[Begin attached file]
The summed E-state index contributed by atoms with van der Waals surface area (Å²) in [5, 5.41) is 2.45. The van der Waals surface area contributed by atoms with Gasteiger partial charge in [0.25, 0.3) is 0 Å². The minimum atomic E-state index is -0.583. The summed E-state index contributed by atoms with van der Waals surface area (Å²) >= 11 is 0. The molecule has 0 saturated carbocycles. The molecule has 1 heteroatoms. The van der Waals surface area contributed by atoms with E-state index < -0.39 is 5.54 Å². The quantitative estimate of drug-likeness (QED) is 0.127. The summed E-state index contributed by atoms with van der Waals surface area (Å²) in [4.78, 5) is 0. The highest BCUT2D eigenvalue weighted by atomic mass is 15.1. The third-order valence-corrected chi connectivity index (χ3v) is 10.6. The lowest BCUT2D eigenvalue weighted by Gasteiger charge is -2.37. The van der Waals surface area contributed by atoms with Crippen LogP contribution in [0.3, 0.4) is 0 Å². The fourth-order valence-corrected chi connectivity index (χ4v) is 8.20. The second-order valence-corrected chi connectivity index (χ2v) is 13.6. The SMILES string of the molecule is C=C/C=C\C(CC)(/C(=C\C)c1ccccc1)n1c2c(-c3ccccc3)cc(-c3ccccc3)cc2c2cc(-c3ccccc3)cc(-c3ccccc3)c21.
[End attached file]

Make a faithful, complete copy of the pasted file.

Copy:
The summed E-state index contributed by atoms with van der Waals surface area (Å²) in [5, 5.41) is 2.45. The van der Waals surface area contributed by atoms with Gasteiger partial charge in [0.25, 0.3) is 0 Å². The minimum atomic E-state index is -0.583. The summed E-state index contributed by atoms with van der Waals surface area (Å²) >= 11 is 0. The molecule has 0 saturated carbocycles. The molecule has 1 heteroatoms. The van der Waals surface area contributed by atoms with E-state index < -0.39 is 5.54 Å². The quantitative estimate of drug-likeness (QED) is 0.127. The summed E-state index contributed by atoms with van der Waals surface area (Å²) in [4.78, 5) is 0. The highest BCUT2D eigenvalue weighted by atomic mass is 15.1. The third-order valence-corrected chi connectivity index (χ3v) is 10.6. The lowest BCUT2D eigenvalue weighted by Gasteiger charge is -2.37. The van der Waals surface area contributed by atoms with Crippen LogP contribution in [0.3, 0.4) is 0 Å². The fourth-order valence-corrected chi connectivity index (χ4v) is 8.20. The second-order valence-corrected chi connectivity index (χ2v) is 13.6. The SMILES string of the molecule is C=C/C=C\C(CC)(/C(=C\C)c1ccccc1)n1c2c(-c3ccccc3)cc(-c3ccccc3)cc2c2cc(-c3ccccc3)cc(-c3ccccc3)c21.